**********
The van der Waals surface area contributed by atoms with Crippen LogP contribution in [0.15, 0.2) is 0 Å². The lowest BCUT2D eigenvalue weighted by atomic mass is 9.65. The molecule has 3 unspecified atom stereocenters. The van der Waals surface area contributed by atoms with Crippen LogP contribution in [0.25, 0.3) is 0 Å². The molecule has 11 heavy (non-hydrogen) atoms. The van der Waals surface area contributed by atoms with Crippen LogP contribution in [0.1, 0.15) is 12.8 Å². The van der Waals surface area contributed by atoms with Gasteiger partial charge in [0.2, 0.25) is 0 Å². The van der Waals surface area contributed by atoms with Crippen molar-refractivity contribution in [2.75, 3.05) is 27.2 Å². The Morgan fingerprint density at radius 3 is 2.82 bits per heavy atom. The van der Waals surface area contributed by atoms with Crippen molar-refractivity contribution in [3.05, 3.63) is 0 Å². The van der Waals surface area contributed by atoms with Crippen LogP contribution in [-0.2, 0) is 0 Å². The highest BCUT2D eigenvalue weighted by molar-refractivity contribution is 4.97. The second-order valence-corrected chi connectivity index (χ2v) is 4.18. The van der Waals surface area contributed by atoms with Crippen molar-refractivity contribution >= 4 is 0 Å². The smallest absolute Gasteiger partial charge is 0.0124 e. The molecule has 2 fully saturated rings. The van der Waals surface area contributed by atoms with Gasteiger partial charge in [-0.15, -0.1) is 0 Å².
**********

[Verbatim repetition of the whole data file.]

The van der Waals surface area contributed by atoms with Crippen LogP contribution in [0.15, 0.2) is 0 Å². The lowest BCUT2D eigenvalue weighted by atomic mass is 9.65. The molecule has 3 unspecified atom stereocenters. The van der Waals surface area contributed by atoms with Crippen LogP contribution in [0.25, 0.3) is 0 Å². The molecule has 11 heavy (non-hydrogen) atoms. The van der Waals surface area contributed by atoms with Crippen LogP contribution in [0.1, 0.15) is 12.8 Å². The van der Waals surface area contributed by atoms with Gasteiger partial charge in [0.2, 0.25) is 0 Å². The van der Waals surface area contributed by atoms with Crippen molar-refractivity contribution in [2.75, 3.05) is 27.2 Å². The Morgan fingerprint density at radius 3 is 2.82 bits per heavy atom. The van der Waals surface area contributed by atoms with Crippen molar-refractivity contribution in [3.05, 3.63) is 0 Å². The van der Waals surface area contributed by atoms with Crippen LogP contribution in [-0.2, 0) is 0 Å². The highest BCUT2D eigenvalue weighted by molar-refractivity contribution is 4.97. The second-order valence-corrected chi connectivity index (χ2v) is 4.18. The van der Waals surface area contributed by atoms with Crippen molar-refractivity contribution >= 4 is 0 Å². The smallest absolute Gasteiger partial charge is 0.0124 e. The molecule has 2 fully saturated rings. The van der Waals surface area contributed by atoms with Gasteiger partial charge in [-0.15, -0.1) is 0 Å².